Litigation and Schemas and Scripts


Litigation and  Schemas and Scripts




A schema is a  mental construct we use to label and model some aspect of our "reality."   The schema then becomes the "working model" for expectations in future  experiences.


Schemas can  contribute to stereotypes and make it difficult to integrate new  information that does not conform to our established schemas. Prejudice  exemplifies a highly resistant schema.


Apples are  supposed to look like apples. If I believe apples are "red," then I'm  going to have trouble accepting Granny Smiths as apples.




Scripts are a special type of schema associated with socio-cultural roles and behaviors.


When I go into a  "restaurant" I have expectations about what is supposed to happen first,  second, third, etc.  If it doesn't happen that way, it's not a  restaurant. McDonald's may serve food, but I don't experience it as a  restaurant.



Functions of Schemas


We use schemas to  (1) evaluate conformity of role and behavior (e.g. doctor, lawyer,  artist); (2) categorize people as members of a group; and (3) predict  future behavior.


Consumer expectation is based on schemas and scripts...


In product  liability lawsuits, the concept of consumer expectation is associated  with schemas and scripts. The product is supposed to look like, be used  like and perform like the consumer expects it to perform.


Juror expectation is just another way of talking about consumer expectation...


Jurors have expectations for schemas and scripts on multiple levels.


The Courtroom/Trial Level


The juror expects the activities in the courtroom to conform to the scripts the juror brings into the courtroom.


For example,  prosecutors are now becoming more and more aware of the "CSI effect."  Forensic science and pseudo-science has captured the imagination of  Hollywood; on any given afternoon and evening there is probably at least  one network or cable station showing a crime drama with forensic  "evidence."


Jurors have been  indoctrinated to believe that every crime is going to be dusted over,  digitally scanned and compared to databases, chemically treated and DNA  analyzed.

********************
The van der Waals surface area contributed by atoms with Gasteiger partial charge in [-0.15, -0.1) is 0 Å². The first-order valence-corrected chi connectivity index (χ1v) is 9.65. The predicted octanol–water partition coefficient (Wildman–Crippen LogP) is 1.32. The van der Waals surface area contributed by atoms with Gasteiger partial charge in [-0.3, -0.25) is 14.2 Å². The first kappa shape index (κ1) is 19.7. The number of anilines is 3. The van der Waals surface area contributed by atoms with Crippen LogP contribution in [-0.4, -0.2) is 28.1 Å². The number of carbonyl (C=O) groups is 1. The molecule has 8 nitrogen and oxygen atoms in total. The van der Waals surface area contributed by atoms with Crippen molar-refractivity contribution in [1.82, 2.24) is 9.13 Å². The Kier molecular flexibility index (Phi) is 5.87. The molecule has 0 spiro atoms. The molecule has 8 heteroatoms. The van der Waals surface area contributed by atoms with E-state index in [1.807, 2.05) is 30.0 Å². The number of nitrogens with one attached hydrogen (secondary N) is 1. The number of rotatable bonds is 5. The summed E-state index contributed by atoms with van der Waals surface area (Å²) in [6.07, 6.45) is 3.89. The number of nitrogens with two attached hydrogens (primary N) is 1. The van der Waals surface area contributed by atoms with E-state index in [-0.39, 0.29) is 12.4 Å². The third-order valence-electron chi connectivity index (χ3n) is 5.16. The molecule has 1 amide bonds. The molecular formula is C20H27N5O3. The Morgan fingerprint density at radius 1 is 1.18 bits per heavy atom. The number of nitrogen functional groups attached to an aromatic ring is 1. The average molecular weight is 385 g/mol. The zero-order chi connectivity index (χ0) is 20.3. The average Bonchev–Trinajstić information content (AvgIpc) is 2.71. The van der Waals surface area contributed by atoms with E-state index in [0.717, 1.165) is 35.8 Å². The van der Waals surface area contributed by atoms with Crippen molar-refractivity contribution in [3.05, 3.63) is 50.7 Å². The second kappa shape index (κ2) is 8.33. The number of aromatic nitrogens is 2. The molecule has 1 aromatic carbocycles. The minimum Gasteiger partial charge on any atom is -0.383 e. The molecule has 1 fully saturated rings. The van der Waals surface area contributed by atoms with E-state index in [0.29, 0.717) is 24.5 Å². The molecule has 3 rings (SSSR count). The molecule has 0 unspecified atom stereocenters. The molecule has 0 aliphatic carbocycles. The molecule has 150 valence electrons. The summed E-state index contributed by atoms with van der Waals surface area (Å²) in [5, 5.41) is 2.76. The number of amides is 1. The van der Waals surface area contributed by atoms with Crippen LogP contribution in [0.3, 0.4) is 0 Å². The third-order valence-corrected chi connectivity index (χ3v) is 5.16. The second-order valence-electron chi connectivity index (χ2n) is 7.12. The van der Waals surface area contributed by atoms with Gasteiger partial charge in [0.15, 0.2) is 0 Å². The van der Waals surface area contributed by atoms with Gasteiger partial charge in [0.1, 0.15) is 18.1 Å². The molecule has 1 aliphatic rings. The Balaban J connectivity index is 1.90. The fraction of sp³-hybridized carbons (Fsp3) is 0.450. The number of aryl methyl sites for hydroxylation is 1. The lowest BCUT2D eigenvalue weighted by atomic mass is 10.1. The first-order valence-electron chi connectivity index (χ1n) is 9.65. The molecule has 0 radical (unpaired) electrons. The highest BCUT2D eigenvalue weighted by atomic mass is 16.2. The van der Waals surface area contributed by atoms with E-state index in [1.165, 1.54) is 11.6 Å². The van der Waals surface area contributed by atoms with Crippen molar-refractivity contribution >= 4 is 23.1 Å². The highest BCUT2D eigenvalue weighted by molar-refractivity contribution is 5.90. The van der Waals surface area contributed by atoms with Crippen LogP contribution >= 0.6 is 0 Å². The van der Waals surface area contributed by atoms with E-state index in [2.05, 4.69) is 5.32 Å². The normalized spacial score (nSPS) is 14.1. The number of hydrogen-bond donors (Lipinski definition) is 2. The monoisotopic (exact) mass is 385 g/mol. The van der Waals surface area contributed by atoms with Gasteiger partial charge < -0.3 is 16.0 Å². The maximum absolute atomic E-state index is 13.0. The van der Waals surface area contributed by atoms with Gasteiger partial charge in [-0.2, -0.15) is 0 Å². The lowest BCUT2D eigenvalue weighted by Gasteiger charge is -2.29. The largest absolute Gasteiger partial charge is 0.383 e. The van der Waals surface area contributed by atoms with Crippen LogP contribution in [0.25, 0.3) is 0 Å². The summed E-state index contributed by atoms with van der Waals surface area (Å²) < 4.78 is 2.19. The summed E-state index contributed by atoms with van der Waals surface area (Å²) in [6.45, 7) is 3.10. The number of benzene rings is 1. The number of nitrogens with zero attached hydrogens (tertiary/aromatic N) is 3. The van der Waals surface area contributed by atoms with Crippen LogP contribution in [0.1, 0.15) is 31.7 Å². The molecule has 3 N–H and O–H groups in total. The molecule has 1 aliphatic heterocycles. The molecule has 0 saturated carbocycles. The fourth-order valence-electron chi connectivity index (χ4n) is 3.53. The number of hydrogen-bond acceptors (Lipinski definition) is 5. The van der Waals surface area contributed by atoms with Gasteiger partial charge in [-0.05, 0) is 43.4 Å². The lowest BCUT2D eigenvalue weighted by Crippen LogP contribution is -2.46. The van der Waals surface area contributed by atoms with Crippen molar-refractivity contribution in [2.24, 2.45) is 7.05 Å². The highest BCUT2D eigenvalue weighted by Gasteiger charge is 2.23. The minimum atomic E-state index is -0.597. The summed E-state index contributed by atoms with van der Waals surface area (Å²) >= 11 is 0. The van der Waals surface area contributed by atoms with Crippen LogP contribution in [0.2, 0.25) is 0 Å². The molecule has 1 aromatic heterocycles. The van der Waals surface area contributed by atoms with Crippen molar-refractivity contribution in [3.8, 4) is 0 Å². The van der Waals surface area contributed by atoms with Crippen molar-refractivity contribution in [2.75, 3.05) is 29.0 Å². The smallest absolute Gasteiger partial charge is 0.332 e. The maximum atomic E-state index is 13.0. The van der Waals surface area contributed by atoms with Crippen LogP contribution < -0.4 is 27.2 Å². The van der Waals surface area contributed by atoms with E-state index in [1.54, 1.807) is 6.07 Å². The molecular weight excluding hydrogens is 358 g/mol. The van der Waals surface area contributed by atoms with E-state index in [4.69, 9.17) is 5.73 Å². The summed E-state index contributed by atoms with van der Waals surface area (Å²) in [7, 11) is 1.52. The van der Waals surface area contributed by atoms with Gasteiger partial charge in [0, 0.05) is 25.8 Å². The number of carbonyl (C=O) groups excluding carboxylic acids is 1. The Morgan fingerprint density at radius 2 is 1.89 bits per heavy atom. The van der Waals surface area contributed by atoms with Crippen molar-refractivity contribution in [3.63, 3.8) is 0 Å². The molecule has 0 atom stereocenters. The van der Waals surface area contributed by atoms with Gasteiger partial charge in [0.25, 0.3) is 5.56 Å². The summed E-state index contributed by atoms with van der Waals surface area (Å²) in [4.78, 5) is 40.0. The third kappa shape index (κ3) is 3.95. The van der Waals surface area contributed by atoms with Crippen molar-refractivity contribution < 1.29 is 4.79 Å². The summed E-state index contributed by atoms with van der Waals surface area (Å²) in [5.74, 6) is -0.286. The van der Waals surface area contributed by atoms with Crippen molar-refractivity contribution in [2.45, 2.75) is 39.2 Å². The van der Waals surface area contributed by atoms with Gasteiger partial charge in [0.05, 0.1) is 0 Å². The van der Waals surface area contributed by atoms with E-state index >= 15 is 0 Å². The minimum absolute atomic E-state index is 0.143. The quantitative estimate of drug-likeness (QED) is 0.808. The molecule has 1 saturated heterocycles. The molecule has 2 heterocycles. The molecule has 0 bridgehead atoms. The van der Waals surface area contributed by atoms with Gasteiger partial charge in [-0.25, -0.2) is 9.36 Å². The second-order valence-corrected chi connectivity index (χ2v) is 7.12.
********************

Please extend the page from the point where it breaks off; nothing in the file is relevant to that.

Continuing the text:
Prosecutors cannot deliver on these expectations, and it is a problem for them.


In general,  litigators are expected to be articulate, their narratives expressing a  coherent story arc, their examinations bringing revelations in the final  scene before the judge sends everyone home at 4:00PM. Because of  procedural process, the courtroom moves relatively slowly, the story  often unfolds in a non-linear sequence and may challenge the attention  span of jurors accustomed to the space between commercial breaks.


It's a good idea to educate jurors about the "script" for your trial during opening statement.


The Case Level


In terms of case substance, litigators need to be aware that every type of legal case has its own script.


  • A whiplash case has its own schema and script.
  • A slip and fall case has its own schema and script.
  • A contract case has its own schema and script.
  • A wrongful termination case has its own schema and script.
  • A product liability case has its own schema and script.
  • A sexual harassment case has its own schema and script.


Jurors are  expecting to hear a narrative that conforms to that schema and script.  In a rear-ender, jurors expect to hear about a neck injury, not a wrist  injury. In a contract case, jurors expect to see something in writing.  In a wrongful termination case, jurors expect to see a "good worker." In  a sexual harassment case, jurors expect that the sexual conduct is  unwanted, fought off and not consensual.


Non-conforming scripts...


Court rulings on evidence may disrupt a conforming and turn it the case into a non-conforming script.


For example, I  remember a case in which a doctor did not check in on a post-surgical  heart patient for whom he was responsible and the patient died. The  doctor claimed he was emergently picking up a heart for another  patient's emergency transplant. However, there was a significant  unexplained time space in the doctor's timeline that could not be  accounted for. The plaintiff wanted to present that the doctor had been  disciplined and "on probation" for being a heroin addict and had just  recently been reinstated. He had a history of irresponsible behavior  related to his heroin addiction. In addition, the defendant doctor could  not be present at the trial because he had died of a heroin overdose.  The plaintiff argued that the doctor's heroin addiction explained the  hole in the timeline. The court felt that evidence related to heroin  addiction and prior irresponsible behavior associated with the addiction  was overly prejudicial and not sufficiently probative. None of it came  into evidence.


The jurors were  left to fill in the gaps in the narrative with a "conforming script,"  which in this case easily excused the doctor who appeared to be consumed  with a parallel emergency.


Litigators should anticipate non-conforming scripts...


Few cases are  representative of "textbook" scripting; most legal cases compel the  litigator to deal with non-conforming scripts.


Therefore,  evaluation of bias during jury selection is in part the assessment of  the relative flexibility or rigidity of the juror's case specific  schemas.


The litigator  should be sensitive to the typical schema and script for a particular  case and take note of (1) the ways in which the subject case departs  from the script, and (2) which side benefits from the non-conforming  elements.